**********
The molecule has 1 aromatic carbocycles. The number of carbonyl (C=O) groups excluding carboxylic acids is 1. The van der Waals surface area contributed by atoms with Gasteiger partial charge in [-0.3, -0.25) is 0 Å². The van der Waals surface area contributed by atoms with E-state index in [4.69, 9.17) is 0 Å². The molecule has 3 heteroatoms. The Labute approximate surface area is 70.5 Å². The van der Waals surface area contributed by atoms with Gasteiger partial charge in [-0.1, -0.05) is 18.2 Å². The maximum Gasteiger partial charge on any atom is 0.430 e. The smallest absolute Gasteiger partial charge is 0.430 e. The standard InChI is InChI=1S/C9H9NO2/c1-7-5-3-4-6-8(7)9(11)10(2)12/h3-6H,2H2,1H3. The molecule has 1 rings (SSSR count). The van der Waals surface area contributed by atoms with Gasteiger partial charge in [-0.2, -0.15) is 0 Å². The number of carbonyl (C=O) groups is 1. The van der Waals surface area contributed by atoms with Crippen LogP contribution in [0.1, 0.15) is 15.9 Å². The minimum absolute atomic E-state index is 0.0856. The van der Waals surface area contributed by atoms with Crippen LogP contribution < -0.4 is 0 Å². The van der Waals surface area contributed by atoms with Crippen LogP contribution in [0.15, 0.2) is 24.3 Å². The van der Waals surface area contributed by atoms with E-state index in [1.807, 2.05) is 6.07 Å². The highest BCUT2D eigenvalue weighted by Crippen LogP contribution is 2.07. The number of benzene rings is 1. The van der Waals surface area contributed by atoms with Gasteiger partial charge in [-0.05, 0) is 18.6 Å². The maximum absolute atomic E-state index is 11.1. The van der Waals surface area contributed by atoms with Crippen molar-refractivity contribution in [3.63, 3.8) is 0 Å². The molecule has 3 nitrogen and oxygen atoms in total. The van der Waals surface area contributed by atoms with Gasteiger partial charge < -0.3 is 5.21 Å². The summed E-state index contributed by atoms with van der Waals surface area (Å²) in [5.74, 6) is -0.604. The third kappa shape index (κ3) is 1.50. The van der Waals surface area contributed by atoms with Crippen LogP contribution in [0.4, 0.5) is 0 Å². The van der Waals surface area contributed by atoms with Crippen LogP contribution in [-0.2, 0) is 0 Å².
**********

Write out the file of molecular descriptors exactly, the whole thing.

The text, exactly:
The molecule has 1 aromatic carbocycles. The number of carbonyl (C=O) groups excluding carboxylic acids is 1. The van der Waals surface area contributed by atoms with Gasteiger partial charge in [-0.3, -0.25) is 0 Å². The van der Waals surface area contributed by atoms with E-state index in [4.69, 9.17) is 0 Å². The molecule has 3 heteroatoms. The Labute approximate surface area is 70.5 Å². The van der Waals surface area contributed by atoms with Gasteiger partial charge in [-0.1, -0.05) is 18.2 Å². The maximum Gasteiger partial charge on any atom is 0.430 e. The smallest absolute Gasteiger partial charge is 0.430 e. The standard InChI is InChI=1S/C9H9NO2/c1-7-5-3-4-6-8(7)9(11)10(2)12/h3-6H,2H2,1H3. The molecule has 1 rings (SSSR count). The van der Waals surface area contributed by atoms with Gasteiger partial charge in [-0.2, -0.15) is 0 Å². The number of carbonyl (C=O) groups is 1. The van der Waals surface area contributed by atoms with Crippen LogP contribution in [0.1, 0.15) is 15.9 Å². The minimum absolute atomic E-state index is 0.0856. The van der Waals surface area contributed by atoms with Crippen LogP contribution < -0.4 is 0 Å². The van der Waals surface area contributed by atoms with Crippen LogP contribution in [0.15, 0.2) is 24.3 Å². The van der Waals surface area contributed by atoms with E-state index in [1.807, 2.05) is 6.07 Å². The highest BCUT2D eigenvalue weighted by Crippen LogP contribution is 2.07. The number of benzene rings is 1. The van der Waals surface area contributed by atoms with Gasteiger partial charge in [-0.05, 0) is 18.6 Å². The maximum absolute atomic E-state index is 11.1. The van der Waals surface area contributed by atoms with Crippen molar-refractivity contribution in [3.63, 3.8) is 0 Å². The molecule has 3 nitrogen and oxygen atoms in total. The van der Waals surface area contributed by atoms with Gasteiger partial charge < -0.3 is 5.21 Å². The summed E-state index contributed by atoms with van der Waals surface area (Å²) in [5.74, 6) is -0.604. The third kappa shape index (κ3) is 1.50. The van der Waals surface area contributed by atoms with Crippen LogP contribution in [0.4, 0.5) is 0 Å². The van der Waals surface area contributed by atoms with Crippen LogP contribution in [-0.2, 0) is 0 Å².